Batley and Spen schools are set to lose almost £4.5 million in real terms funding by 2020, it has been claimed.
And Samantha Vickers, headteacher at Upper Batley High School, has now joined Batley and Spen MP Tracy Brabin to call for an end to the cuts which they say are “putting children’s futures at risk”.
The startling figure, taken from the latest School Cuts data analysed by a joint campaign of trade unions and trade bodies, shows that by 2020 the constituency’s 45 state-funded schools will be £4.36m worse off in real terms in 2020 than in 2015.
The picture is bleak across Kirklees where an astonishing £6.2m will have been cut from school budgets by 2020.
And the analysis reveals that across England and Wales a staggering £2.8 billion will have been slashed from real-terms schools’ budgets since 2015 – a sum that equates to £45.4k for primary schools and £185.2k for secondary schools.
Ms Brabin, who is part of Labour’s Shadow Education Team, said: “Here in Batley and Spen we have some fantastic schools who are working incredibly hard to deliver against this backdrop of cuts - but there is only so much they can take.
“These cuts are putting unbelievable pressure on teachers, headteachers and support staff and putting our children’s futures at risk.”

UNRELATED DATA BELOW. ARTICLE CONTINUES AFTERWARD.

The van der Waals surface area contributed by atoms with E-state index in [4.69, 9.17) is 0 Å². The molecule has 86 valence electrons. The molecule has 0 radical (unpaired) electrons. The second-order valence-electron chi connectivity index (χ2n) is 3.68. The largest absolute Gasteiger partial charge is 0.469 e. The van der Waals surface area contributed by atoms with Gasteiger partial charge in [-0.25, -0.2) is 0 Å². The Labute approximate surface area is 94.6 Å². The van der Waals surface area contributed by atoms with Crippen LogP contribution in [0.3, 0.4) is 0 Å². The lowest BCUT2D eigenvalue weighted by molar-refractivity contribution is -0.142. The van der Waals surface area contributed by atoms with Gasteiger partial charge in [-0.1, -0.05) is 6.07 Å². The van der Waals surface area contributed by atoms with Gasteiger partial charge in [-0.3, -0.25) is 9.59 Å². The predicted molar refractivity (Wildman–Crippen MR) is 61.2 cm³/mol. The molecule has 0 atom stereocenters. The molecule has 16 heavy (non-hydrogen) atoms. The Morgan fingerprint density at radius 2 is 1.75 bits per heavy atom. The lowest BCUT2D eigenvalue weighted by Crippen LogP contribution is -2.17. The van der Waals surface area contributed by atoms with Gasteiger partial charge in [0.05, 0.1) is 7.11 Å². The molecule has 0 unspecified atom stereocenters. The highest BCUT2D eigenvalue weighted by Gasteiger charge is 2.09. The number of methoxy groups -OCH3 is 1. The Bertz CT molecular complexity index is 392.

And Ms Vickers said the cuts are making it “practically impossible” to offer the levels of quality that have been offered in the past.
Upper Batley is losing approximately £402,000 each year in real terms but she said it remains “absolutely committed to providing the very best academic standards and highest level of pastoral care for all”.
The loss of funding, together with time-consuming changes in education such as new assessments and grading criteria, has led to fewer teachers and support staff and an ever-increasing workload for the ones who remain.
Ms Vickers added: “Our staff team have worked tremendously hard in ensuring that despite a loss of funding there will be no loss of provision for our children.
“We refuse to cut our curriculum offer because subjects like art, music, design technology etc. offer valuable skills for learners but also learning experiences that inspire, motivate and engage young people.
“Staff have donated hours of their time, for free, in running after school classes, clubs, trips, visits, charity projects and other enrichment activities.
“Staff have even funded breakfast clubs and purchased uniform and equipment for our most vulnerable learners from their own pockets.
“One Head of Department purchased key resources for his GCSE group himself. This should not be the case.
“Class sizes have increased and they cannot increase any further.”